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January 26, 2022

Ballina airport won’t be privatised: mayor

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Ballina Shire Council has no plans to sell its fast-growing airport despite concerns that it may be privatised, according to mayor David Wright.

A confidential session of council last night voted to note a scoping study looking into the airport’s future, and to not put the facility out to tender.

Cr Keith Williams said following the meeting of council’s commercial services committee that he would continue ‘fighting any plans to privatise the Ballina-Byron Gateway Airport’.

Cr Williams told media that while he was pleased privatisation for the airport was on hold ‘for the short term’, the plan to achieve ‘investment readiness’ over the next five years ‘meant future privatisation remained the preferred strategy of the majority of councillors’.

He said the airport was currently ‘driving substantial government investment into the shire’ and a private airport ‘would not be eligible for this funding’.

But mayor Wright said the airport was a ‘fantastic asset’ for the shire, going ‘really really well’ and would not be sold.

Cr Wright told Echonetdaily ‘we know it’s tremendously valuable and won’t sell it’ and that looking at the scoping study was all about exploring alternatives for growth of the airport.

‘We were never looking at selling it, but options for leasing it or running it in partnership.’

Cr Wright said 40 hectares of land fronting the road to the airport was under rezoning, and council would like to see the land developed into an airport/industrial precinct ‘which would open up lots more jobs’.

Other plans included improving the main access road to the airport with $3 million in federal money, as well as building a new road to link with North Creek Road for easier access from Byron Bay and Lennox Head.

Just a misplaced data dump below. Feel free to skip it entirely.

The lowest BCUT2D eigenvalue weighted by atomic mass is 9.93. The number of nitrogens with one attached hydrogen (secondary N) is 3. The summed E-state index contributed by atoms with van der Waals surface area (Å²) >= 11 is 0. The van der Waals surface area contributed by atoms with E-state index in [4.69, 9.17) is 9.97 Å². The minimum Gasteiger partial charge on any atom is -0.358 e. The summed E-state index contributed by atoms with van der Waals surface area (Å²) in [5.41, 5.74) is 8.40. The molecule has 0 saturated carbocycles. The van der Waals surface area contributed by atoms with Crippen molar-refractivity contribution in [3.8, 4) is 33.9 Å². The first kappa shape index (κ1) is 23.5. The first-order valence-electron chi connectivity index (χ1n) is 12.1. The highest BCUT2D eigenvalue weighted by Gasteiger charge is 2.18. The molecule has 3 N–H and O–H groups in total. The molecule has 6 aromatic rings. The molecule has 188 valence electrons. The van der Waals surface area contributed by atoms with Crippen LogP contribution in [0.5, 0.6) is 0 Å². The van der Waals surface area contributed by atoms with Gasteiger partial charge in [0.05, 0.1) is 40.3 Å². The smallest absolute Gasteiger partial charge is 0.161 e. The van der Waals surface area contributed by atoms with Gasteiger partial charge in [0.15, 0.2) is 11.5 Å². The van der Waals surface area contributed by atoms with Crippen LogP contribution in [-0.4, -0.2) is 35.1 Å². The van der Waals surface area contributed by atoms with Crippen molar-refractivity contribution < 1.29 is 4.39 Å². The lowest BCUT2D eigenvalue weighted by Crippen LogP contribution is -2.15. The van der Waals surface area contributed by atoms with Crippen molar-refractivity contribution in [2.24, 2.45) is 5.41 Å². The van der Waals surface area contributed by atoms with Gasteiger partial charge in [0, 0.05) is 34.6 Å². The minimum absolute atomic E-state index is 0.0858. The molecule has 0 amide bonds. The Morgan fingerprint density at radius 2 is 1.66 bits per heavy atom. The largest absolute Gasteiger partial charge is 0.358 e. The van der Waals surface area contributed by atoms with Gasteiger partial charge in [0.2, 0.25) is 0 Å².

The mayor said council policy was ‘not to make a lot of money’ from the airport but run it ‘sustainably to provide infrastructure for locals and tourists to use the airport and its services at reasonable prices’.

‘This (scoping report) was about getting more information, we noted it, there’s nothing sinister about it, we wanted to see what could be done,’ Cr Wright said.

‘Ballina airport is the fastest growing airport in Australia, with half a million passengers a year and continuing to grow.’

Cr Williams said he didn’t support ‘the privatisation of our major public assets and I think the public has had a gut-full of governments of all levels and all political persuasions, flogging off the silverware to pay the bills’.

‘Adopting an “investment readiness” approach also means abandoning the growth strategy for the airport which has been so successful to date.

‘It means higher charges for airlines (and passengers), less services and a fattening of the profit margin to attract a buyer.,

‘The doubling of passenger numbers through the airport over the last decade and $10 million in state and federal government funding announced over the last six months is a testament to the success of the growth strategy and the fantastic management team we have at the airport.